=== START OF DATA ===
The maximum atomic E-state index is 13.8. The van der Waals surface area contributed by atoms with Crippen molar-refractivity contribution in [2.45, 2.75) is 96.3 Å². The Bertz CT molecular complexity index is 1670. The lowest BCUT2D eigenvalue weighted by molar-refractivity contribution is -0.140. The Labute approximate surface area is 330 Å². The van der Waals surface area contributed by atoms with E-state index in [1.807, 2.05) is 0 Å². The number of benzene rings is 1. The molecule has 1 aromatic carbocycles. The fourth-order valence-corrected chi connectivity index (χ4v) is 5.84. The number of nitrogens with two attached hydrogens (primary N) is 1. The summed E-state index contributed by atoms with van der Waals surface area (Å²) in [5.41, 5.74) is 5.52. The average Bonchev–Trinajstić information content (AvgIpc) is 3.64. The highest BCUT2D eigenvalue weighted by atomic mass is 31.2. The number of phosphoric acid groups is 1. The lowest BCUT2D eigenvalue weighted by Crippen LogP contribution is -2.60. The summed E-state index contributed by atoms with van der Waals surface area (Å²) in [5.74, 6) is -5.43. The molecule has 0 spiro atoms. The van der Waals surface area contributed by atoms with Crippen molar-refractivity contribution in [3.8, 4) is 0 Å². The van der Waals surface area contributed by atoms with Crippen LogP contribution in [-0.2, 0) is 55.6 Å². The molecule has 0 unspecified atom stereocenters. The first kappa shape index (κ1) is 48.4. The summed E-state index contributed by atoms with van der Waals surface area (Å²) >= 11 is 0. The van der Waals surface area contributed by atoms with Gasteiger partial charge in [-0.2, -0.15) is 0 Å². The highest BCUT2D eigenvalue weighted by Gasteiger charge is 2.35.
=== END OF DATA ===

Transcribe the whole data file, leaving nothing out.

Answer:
The maximum atomic E-state index is 13.8. The van der Waals surface area contributed by atoms with Crippen molar-refractivity contribution in [2.45, 2.75) is 96.3 Å². The Bertz CT molecular complexity index is 1670. The lowest BCUT2D eigenvalue weighted by molar-refractivity contribution is -0.140. The Labute approximate surface area is 330 Å². The van der Waals surface area contributed by atoms with E-state index in [1.807, 2.05) is 0 Å². The number of benzene rings is 1. The molecule has 1 aromatic carbocycles. The fourth-order valence-corrected chi connectivity index (χ4v) is 5.84. The number of nitrogens with two attached hydrogens (primary N) is 1. The summed E-state index contributed by atoms with van der Waals surface area (Å²) in [5.41, 5.74) is 5.52. The average Bonchev–Trinajstić information content (AvgIpc) is 3.64. The highest BCUT2D eigenvalue weighted by atomic mass is 31.2. The number of phosphoric acid groups is 1. The lowest BCUT2D eigenvalue weighted by Crippen LogP contribution is -2.60. The summed E-state index contributed by atoms with van der Waals surface area (Å²) in [5.74, 6) is -5.43. The molecule has 0 spiro atoms. The van der Waals surface area contributed by atoms with Crippen molar-refractivity contribution in [3.8, 4) is 0 Å². The van der Waals surface area contributed by atoms with Crippen LogP contribution in [-0.2, 0) is 55.6 Å². The molecule has 0 unspecified atom stereocenters. The first kappa shape index (κ1) is 48.4. The summed E-state index contributed by atoms with van der Waals surface area (Å²) >= 11 is 0. The van der Waals surface area contributed by atoms with Gasteiger partial charge in [-0.2, -0.15) is 0 Å². The highest BCUT2D eigenvalue weighted by Gasteiger charge is 2.35.